At least in the West, considerable skepticism followed the subject of Russia’s Sputnik V vaccine among those that follow clinical research. TrialSite expressed ongoing concern about the practices and ethics underlying the research associated with this vaccine candidate—with shortcuts and truly questionable study conduct in the form of human jabs during preclinical stages and condensed studies measured in weeks, not even months. How could such practices lead to a good outcome? Perhaps the makers at Gamaleya Institute knew something others didn’t. This week the Sputnik V vaccine gained further credibility around the world after The Lancet medical journal published results of the vaccine’s 92% efficacy rate against COVID-19. Although the Sputnik V vaccine has previously been criticized for lack of transparency in the trial studies, this new information could pave the path to reducing global vaccine shortages. Sputnik V is the fourth coronavirus vaccine developer to publish phase 3 results in a peer-reviewed journal. This publication puts Russia ahead of both of China’s vaccine trial organizations, including Sinopharm and Sinovac. As TrialSite reveals in another story today, the Russia Direct Investment Fund (RDIF), the Russia sovereign wealth fund, now leads a flurry of announcements where Sputnik V is now authorized for COVID-19 inoculations.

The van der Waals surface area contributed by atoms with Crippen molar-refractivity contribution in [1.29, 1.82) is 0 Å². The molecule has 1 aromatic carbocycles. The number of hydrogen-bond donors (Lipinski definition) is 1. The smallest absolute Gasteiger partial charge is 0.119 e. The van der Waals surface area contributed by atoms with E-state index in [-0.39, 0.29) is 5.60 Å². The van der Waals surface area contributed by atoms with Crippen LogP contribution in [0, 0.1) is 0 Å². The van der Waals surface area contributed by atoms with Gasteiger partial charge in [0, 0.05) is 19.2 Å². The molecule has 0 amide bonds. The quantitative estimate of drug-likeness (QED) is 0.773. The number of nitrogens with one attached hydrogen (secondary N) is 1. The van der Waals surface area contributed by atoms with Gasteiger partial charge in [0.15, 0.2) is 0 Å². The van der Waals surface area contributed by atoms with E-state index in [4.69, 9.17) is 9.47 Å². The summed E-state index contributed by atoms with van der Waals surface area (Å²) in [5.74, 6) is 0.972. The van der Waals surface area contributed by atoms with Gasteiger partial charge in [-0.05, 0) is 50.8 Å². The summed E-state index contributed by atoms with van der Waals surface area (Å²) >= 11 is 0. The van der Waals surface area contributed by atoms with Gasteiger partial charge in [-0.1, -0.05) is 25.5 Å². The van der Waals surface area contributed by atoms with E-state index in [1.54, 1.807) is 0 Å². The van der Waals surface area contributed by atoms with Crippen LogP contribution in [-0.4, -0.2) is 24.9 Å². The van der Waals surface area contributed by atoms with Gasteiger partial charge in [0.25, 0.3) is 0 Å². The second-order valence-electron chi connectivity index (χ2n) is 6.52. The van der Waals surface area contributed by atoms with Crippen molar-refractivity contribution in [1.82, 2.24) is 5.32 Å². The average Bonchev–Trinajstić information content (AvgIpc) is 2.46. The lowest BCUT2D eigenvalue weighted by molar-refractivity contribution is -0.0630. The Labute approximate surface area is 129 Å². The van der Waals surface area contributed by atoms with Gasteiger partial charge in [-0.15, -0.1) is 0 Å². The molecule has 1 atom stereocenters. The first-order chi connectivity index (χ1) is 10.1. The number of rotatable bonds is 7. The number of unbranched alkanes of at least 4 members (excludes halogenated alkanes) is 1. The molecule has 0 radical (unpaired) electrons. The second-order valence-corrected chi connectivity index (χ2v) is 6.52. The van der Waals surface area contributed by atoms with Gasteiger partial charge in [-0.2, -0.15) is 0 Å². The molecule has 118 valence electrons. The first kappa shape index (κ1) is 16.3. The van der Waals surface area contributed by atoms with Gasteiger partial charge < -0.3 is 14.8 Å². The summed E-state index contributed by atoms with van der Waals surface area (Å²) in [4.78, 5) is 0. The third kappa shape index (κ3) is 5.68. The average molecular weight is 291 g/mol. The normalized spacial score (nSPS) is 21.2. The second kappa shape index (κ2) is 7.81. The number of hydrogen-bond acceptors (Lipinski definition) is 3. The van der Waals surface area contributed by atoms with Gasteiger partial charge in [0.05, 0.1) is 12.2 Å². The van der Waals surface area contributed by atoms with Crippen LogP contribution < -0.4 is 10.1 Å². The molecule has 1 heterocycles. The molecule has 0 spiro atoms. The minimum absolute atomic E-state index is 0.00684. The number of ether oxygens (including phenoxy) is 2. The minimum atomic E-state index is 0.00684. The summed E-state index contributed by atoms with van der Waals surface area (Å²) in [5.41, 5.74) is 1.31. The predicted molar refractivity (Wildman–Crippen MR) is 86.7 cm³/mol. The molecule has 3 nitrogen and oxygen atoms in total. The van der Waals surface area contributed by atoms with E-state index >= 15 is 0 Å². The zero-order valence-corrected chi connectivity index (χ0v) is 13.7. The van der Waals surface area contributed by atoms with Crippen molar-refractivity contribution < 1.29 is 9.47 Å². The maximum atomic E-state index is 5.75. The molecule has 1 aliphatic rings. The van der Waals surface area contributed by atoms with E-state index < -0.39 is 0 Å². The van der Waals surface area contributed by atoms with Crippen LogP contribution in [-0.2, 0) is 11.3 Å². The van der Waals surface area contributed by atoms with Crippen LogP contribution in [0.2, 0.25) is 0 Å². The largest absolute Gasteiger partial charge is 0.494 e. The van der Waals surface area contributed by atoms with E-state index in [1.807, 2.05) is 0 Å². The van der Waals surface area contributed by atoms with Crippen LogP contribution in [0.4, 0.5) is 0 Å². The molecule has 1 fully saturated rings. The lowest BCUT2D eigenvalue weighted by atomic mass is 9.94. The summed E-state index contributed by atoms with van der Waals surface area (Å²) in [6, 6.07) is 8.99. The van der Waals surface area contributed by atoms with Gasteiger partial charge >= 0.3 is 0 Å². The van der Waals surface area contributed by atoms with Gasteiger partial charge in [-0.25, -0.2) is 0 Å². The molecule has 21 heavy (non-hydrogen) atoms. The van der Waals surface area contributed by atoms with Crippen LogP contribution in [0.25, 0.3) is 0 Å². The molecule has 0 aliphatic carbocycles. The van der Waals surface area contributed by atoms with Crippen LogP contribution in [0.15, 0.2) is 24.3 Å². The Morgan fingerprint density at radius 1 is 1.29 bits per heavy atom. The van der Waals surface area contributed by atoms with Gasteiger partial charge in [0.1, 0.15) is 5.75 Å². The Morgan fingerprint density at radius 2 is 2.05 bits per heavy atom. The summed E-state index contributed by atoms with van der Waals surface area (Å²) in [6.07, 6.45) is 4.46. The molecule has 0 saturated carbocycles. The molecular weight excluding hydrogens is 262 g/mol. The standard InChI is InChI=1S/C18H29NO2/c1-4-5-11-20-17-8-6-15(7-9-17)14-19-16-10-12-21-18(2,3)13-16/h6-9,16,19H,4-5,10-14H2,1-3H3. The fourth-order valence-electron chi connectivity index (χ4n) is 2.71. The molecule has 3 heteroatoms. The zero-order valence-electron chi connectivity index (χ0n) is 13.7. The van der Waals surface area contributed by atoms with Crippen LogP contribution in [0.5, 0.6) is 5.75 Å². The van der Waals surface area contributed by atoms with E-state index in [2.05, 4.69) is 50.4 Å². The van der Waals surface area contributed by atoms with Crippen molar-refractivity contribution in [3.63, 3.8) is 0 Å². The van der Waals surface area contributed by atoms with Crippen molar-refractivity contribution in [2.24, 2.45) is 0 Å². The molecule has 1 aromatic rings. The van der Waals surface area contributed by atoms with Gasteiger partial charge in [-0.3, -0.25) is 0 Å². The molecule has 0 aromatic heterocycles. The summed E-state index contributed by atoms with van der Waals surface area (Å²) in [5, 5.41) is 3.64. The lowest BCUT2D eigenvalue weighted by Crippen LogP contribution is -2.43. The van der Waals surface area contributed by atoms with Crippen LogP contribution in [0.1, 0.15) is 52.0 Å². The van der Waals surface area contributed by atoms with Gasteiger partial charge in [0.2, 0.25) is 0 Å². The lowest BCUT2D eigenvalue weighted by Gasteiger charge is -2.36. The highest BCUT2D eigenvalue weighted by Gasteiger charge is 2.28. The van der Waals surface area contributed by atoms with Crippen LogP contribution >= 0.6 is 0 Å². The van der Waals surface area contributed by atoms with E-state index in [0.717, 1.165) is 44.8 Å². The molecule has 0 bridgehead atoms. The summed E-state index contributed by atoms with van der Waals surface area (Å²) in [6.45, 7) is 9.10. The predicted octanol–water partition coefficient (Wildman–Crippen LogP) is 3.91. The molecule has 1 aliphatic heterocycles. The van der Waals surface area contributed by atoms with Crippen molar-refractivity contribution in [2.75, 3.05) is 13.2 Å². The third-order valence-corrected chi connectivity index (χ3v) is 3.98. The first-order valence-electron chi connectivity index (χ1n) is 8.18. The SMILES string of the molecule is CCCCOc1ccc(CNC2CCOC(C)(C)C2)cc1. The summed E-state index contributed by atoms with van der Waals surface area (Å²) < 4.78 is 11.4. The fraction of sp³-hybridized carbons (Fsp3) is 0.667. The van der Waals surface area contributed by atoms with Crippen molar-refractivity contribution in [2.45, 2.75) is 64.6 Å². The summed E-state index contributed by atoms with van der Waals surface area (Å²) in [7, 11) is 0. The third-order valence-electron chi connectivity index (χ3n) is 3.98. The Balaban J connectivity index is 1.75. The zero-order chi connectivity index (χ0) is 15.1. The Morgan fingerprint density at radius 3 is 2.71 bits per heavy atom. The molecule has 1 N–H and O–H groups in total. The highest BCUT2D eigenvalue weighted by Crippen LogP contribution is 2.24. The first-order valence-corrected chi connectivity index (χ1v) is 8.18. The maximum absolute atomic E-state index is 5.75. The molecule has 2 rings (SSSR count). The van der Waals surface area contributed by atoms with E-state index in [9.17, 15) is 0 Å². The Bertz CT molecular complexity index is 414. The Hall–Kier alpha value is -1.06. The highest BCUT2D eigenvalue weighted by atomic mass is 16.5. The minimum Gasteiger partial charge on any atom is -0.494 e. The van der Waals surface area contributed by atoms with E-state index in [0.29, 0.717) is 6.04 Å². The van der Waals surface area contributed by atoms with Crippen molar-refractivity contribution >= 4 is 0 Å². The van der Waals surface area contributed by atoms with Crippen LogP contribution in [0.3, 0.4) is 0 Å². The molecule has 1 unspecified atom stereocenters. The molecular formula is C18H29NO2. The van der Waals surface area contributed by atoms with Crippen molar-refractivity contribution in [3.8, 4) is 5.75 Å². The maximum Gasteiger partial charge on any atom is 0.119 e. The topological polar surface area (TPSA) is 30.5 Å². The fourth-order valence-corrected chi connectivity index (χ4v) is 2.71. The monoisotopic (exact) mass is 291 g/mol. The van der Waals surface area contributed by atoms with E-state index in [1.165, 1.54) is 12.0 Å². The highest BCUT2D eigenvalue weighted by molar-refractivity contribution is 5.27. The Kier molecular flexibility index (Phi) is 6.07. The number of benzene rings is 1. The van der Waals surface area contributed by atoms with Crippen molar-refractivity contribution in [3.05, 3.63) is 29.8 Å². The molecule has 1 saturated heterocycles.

Kirill Dmitriev, head of the RDIF, responsible for marketing Sputnik V abroad, reported that 15 countries had approved Sputnik V for use. The group will soon be submitting an application for approval in the European Union. Countries that have made deals for doses of Sputnik V include Argentina, Bolivia, Serbia and Brazil.
Unable to meet the vaccine demand on its own, Russia has made deals with production facilities in Brazil, India, China and South Korea to meet the global need for the vaccine, says Danil Bochkov, a Moscow-based expert at the Russian International Affairs Council.
If effective in meeting production needs, Sputnik V represents the first step in reducing the global COVID-19 vaccine shortages at least according to various recent press releases and articles.